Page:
During a college trip to Amsterdam in 1992, I visited the Stedelijk museum. The museum has a wealth of modern and contemporary art. It was here that I first viewed many works of the Expressionist art movement. While at college I had only read about painters such as Kandinsky, Kirchner and Schiele. However, to see their work in a museum made a big impact on me. At the time, I was particularly interested in German and Austrian Artists especially the figurative work. I was fascinated by how figurative forms were almost caracturesque by appearance; their features distorted and elongated. For me, this approach was so visually engaging. By contrast, my drawings and paintings were still very much representational, photographic looking and flat. I was usually too over-concerned about ‘correctness’ and my approach being very tentative when marking a mark on the paper. I was very inspired after the trip to Amsterdam. I began researching more into Expressionism. For example, the Die Brucke artists and Austrian Secessionism. The Expressionism movement had an overwhelming effect on my figurative drawings and also broadened my horizons in my approach to drawings in general. As a result, my drawings became very linear and outlines were much bolder than before. I was increasingly looking at ways to exaggerate forms with more intensity. When assembling work for entrance to university, the series of self-portraits drawn in conte (below) were very much the spine of my portfolio.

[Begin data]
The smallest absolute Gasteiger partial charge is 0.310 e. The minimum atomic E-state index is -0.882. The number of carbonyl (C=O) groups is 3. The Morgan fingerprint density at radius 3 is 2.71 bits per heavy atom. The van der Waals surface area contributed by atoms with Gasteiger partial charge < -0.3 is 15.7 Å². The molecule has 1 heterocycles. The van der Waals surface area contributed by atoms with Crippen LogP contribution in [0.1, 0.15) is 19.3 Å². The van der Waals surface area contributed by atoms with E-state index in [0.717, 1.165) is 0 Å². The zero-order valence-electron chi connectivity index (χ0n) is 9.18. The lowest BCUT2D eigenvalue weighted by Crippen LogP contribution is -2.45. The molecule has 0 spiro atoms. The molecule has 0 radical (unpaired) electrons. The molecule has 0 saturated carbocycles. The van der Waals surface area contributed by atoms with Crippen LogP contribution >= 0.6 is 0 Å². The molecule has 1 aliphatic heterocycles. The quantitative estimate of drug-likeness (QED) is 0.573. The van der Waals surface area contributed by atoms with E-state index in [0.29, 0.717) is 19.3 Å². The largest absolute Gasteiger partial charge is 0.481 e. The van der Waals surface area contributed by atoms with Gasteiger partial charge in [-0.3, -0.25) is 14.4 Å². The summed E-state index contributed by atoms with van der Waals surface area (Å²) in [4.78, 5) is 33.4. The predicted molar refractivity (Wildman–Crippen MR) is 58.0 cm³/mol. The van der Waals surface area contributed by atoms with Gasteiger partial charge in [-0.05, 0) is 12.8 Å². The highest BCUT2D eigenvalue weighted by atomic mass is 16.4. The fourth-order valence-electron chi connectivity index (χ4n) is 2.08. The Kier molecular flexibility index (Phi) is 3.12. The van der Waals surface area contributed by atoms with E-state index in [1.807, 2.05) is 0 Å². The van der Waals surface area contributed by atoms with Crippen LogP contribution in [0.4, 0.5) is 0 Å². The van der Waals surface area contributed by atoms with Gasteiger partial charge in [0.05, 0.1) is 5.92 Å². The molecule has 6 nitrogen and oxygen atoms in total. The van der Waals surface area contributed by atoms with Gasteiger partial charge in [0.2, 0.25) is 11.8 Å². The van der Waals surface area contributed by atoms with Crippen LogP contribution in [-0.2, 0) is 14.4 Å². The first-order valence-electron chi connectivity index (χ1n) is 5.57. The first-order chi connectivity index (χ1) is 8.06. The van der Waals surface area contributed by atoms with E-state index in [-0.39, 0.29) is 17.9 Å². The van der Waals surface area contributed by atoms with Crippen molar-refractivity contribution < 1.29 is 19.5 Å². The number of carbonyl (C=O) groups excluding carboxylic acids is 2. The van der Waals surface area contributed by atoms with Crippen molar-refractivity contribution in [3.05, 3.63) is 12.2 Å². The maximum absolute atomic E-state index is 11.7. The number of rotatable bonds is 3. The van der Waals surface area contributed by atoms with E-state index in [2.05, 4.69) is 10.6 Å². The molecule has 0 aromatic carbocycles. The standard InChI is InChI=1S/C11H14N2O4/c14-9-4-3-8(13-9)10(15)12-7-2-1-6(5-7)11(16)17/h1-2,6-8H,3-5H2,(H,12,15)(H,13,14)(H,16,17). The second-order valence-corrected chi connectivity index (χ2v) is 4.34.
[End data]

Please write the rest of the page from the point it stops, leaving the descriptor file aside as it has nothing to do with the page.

Self-Portrait Series 1993 (Conte on paper)